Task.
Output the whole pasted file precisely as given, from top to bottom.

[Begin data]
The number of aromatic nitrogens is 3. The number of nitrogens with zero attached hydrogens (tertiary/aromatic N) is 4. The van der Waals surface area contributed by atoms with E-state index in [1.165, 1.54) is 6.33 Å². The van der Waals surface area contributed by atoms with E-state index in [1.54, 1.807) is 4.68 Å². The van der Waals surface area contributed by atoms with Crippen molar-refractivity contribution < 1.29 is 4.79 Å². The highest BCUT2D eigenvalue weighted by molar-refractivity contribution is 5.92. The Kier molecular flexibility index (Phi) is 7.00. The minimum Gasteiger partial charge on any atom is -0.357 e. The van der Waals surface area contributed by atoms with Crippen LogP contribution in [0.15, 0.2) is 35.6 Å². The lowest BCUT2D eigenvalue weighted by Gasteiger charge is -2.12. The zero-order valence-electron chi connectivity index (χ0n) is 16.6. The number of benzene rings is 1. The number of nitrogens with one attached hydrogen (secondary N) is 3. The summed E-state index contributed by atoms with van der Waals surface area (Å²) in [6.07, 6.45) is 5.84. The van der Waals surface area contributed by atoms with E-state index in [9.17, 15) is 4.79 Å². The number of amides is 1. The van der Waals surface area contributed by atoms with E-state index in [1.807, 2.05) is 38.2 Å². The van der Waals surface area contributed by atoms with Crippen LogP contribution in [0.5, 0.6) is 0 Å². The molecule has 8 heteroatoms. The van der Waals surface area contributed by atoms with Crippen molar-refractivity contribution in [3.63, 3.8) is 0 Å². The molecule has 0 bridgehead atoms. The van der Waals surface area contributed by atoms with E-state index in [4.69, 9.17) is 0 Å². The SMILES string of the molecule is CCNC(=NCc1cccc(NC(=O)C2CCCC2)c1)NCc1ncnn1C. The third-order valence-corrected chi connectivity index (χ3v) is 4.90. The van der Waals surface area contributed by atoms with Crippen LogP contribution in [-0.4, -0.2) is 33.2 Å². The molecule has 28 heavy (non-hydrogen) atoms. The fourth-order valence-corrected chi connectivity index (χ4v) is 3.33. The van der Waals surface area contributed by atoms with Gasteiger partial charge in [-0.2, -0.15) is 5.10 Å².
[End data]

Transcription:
The number of aromatic nitrogens is 3. The number of nitrogens with zero attached hydrogens (tertiary/aromatic N) is 4. The van der Waals surface area contributed by atoms with E-state index in [1.165, 1.54) is 6.33 Å². The van der Waals surface area contributed by atoms with E-state index in [1.54, 1.807) is 4.68 Å². The van der Waals surface area contributed by atoms with Crippen molar-refractivity contribution < 1.29 is 4.79 Å². The highest BCUT2D eigenvalue weighted by molar-refractivity contribution is 5.92. The Kier molecular flexibility index (Phi) is 7.00. The minimum Gasteiger partial charge on any atom is -0.357 e. The van der Waals surface area contributed by atoms with Crippen LogP contribution in [0.15, 0.2) is 35.6 Å². The lowest BCUT2D eigenvalue weighted by Gasteiger charge is -2.12. The zero-order valence-electron chi connectivity index (χ0n) is 16.6. The number of benzene rings is 1. The number of nitrogens with one attached hydrogen (secondary N) is 3. The summed E-state index contributed by atoms with van der Waals surface area (Å²) in [6.07, 6.45) is 5.84. The van der Waals surface area contributed by atoms with E-state index in [9.17, 15) is 4.79 Å². The number of amides is 1. The van der Waals surface area contributed by atoms with E-state index in [1.807, 2.05) is 38.2 Å². The van der Waals surface area contributed by atoms with Crippen LogP contribution in [0.5, 0.6) is 0 Å². The molecule has 8 heteroatoms. The van der Waals surface area contributed by atoms with Crippen molar-refractivity contribution in [3.63, 3.8) is 0 Å². The molecule has 0 bridgehead atoms. The van der Waals surface area contributed by atoms with E-state index in [4.69, 9.17) is 0 Å². The SMILES string of the molecule is CCNC(=NCc1cccc(NC(=O)C2CCCC2)c1)NCc1ncnn1C. The third-order valence-corrected chi connectivity index (χ3v) is 4.90. The van der Waals surface area contributed by atoms with Crippen LogP contribution in [-0.4, -0.2) is 33.2 Å². The molecule has 28 heavy (non-hydrogen) atoms. The fourth-order valence-corrected chi connectivity index (χ4v) is 3.33. The van der Waals surface area contributed by atoms with Gasteiger partial charge in [-0.2, -0.15) is 5.10 Å².